Wang Mang the usurper was certainly a capable administrator, but in seizing the throne he had attempted a task to which he was unequal. As long as he was minister or regent, respect and regard for the Han family prevented many from revolting against his tyranny, but when he seized the throne he became the mark of popular indignation and official jealousy. The Huns resumed their incursions, and, curiously enough, put forward a proclamation demanding the restoration of the Hans. Internal enemies sprang up on every side, and Wang Mang's attempt to terrify them by severity and wholesale executions only aggravated the situation. It became clear that the struggle was to be one to the death, but this fact did not assist Wang Mang, who saw his resources gradually reduced and his enemies more confident as the contest continued. After twelve years' fighting, Wang Mang was besieged at Singan. The city was soon carried by storm, and Wang Mang retired to the palace to put an end to his existence. But his heart failed him, and he was cut down by the foe. His last exclamation and the dirge of his short-lived dynasty, which is denied a place in Chinese history, was, "If Heaven had given me courage, what could the family of the Hans have done?"

The eldest of the surviving Han princes, Liu Hiuen, was placed on the throne, and the capital was removed from Singan to Loyang, or Honan. Nothing could have been more popular among the Chinese people than the restoration of the Hans. It is said that the old men cried for joy when they saw the banner of the Hans again waving over the palace and in the field. But Liu Hiuen was not a good ruler, and there might have been reason to regret the change if he had not wisely left the conduct of affairs to his able cousin, Liu Sieou. At last the army declared that Liu Sieou should be emperor, and when Liu Hiuen attempted to form a faction of his own he was murdered by Fanchong, the leader of a confederacy known as the Crimson Eyebrows, on whose co-operation he counted. The Crimson Eyebrows were so called from the distinguishing mark which they had adopted when first organized as a protest against the tyranny of Wang Mang. At first they were patriots, but they soon became brigands. After murdering the emperor, Fanchong, their leader, threw off all disguise, and seizing Singan, gave it over to his followers to plunder. Liu Sieou, on becoming emperor, took the style of Kwang Vouti, and his first task was to overthrow the Crimson Eyebrows, who had become a public enemy. He intrusted the command of the army he raised for this purpose to Fongy, who justified his reputation as the most skillful Chinese general of his day by gaining several victories over a more numerous adversary. Within two years Kwang Vouti had the satisfaction of breaking up the formidable faction known as the Crimson Eyebrows, and of holding its leader Fanchong as a prisoner in his capital.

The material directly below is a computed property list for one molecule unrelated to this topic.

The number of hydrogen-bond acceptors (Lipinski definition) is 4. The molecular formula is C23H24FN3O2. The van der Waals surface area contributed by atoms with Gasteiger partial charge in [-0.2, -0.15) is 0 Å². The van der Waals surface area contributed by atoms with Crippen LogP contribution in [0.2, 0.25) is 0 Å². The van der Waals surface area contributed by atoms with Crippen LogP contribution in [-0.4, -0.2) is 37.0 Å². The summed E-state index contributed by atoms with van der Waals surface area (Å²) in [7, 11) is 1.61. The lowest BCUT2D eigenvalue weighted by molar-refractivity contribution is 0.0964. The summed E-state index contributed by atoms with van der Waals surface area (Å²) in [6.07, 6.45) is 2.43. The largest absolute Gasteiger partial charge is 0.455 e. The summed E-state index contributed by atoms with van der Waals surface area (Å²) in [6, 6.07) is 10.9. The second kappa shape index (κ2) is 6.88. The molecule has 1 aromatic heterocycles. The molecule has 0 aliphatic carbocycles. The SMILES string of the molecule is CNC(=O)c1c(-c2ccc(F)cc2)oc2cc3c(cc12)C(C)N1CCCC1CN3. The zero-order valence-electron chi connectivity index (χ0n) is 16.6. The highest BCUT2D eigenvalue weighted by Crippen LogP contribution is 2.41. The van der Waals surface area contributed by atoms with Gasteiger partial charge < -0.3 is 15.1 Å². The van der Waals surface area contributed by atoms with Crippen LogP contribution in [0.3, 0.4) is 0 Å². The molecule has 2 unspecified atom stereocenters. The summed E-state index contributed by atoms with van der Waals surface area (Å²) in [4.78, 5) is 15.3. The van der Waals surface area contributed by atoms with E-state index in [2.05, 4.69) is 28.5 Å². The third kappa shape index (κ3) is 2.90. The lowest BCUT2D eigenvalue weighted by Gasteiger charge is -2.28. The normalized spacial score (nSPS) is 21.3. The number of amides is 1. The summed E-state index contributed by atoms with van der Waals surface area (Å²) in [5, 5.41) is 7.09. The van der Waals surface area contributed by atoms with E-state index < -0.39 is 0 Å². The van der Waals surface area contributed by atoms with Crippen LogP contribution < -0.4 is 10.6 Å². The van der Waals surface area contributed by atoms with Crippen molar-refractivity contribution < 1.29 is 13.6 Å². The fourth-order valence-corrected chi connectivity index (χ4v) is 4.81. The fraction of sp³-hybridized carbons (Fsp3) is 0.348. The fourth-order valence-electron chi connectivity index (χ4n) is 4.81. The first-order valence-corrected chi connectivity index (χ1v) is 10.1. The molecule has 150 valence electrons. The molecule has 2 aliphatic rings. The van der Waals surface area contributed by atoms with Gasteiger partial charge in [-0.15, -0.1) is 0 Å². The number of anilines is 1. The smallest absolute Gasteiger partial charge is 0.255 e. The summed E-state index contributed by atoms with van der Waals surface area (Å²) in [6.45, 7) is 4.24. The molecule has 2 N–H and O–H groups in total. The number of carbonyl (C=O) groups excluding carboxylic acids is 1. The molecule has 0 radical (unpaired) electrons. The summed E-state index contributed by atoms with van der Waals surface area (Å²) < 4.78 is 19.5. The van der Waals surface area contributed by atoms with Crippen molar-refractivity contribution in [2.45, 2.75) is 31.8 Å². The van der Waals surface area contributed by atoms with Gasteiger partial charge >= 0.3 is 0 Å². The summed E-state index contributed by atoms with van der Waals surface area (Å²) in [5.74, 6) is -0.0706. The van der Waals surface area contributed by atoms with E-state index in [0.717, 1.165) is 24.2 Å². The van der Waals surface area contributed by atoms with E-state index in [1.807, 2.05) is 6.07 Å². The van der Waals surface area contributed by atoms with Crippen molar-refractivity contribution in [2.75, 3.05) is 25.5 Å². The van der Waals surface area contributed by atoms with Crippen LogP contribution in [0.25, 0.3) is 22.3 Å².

Kwang Vouti was engaged for many more years in subduing the numerous potentates who had repudiated the imperial authority. His efforts were invariably crowned with success, but he acquired so great a distaste for war that it is said when his son asked him to explain how an army was set in battle array he refused to reply. But the love of peace will not avert war when a State has turbulent or ambitious neighbors who are resolved to appeal to arms, and so Kwang Vouti was engaged in almost constant hostilities to the end of his days. Chingtse, the Queen of Kaochi, which may be identified with the modern Annam, defied the Chinese, and defeated the first army sent to bring her to reason. This reverse necessitated a still greater effort on the part of the Chinese ruler to bring his neighbor to her senses. The occupant of the Dragon throne could not sit down tamely under a defeat inflicted by a woman, and an experienced general named Mayuen was sent to punish the Queen of Kaochi. The Boadicea of Annam made a valiant defense, but she was overthrown, and glad to purchase peace by making the humblest submission. The same general more than held his own on the northern and northwest frontiers. When Kwang Vouti died, in A.D. 57, after a brilliant reign of thirty-three years, he had firmly established the Han dynasty, and he left behind him the reputation of being both a brave and a just prince.

His son and successor, Mingti, was not unworthy of his father. His acts were characterized by wisdom and clemency, and the country enjoyed a large measure of peace through the policy of Mingti and his father. A general named Panchow, who was perhaps the greatest military commander China ever produced, began his long and remarkable career in this reign, and, without the semblance of an effort, kept the Huns in order, and maintained the imperial authority over them. Among other great and important works, Mingti constructed a dike, thirty miles long, for the relief of the Hoangho, and the French missionary and writer, Du Halde, states that so

China - 5/83